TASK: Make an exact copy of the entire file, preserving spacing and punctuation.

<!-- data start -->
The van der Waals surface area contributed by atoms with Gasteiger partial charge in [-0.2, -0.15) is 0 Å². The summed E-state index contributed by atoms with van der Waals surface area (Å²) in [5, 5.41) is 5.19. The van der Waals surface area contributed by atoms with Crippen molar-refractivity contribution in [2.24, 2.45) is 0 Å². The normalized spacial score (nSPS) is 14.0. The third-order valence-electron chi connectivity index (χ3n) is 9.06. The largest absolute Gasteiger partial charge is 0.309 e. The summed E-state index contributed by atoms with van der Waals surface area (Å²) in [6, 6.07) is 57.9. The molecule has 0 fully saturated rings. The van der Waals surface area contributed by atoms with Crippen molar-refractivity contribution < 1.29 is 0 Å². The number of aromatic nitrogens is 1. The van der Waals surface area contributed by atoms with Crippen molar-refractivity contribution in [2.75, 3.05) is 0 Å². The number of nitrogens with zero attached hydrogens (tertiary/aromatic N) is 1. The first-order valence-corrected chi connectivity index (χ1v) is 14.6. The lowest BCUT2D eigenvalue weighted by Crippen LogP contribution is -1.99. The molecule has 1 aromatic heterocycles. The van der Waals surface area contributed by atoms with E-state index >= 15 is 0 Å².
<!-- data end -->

The van der Waals surface area contributed by atoms with Gasteiger partial charge in [-0.2, -0.15) is 0 Å². The summed E-state index contributed by atoms with van der Waals surface area (Å²) in [5, 5.41) is 5.19. The van der Waals surface area contributed by atoms with Crippen molar-refractivity contribution in [2.24, 2.45) is 0 Å². The normalized spacial score (nSPS) is 14.0. The third-order valence-electron chi connectivity index (χ3n) is 9.06. The largest absolute Gasteiger partial charge is 0.309 e. The summed E-state index contributed by atoms with van der Waals surface area (Å²) in [6, 6.07) is 57.9. The molecule has 0 fully saturated rings. The van der Waals surface area contributed by atoms with Crippen molar-refractivity contribution < 1.29 is 0 Å². The number of aromatic nitrogens is 1. The van der Waals surface area contributed by atoms with Crippen molar-refractivity contribution in [2.75, 3.05) is 0 Å². The number of nitrogens with zero attached hydrogens (tertiary/aromatic N) is 1. The first-order valence-corrected chi connectivity index (χ1v) is 14.6. The lowest BCUT2D eigenvalue weighted by Crippen LogP contribution is -1.99. The molecule has 1 aromatic heterocycles. The van der Waals surface area contributed by atoms with E-state index >= 15 is 0 Å².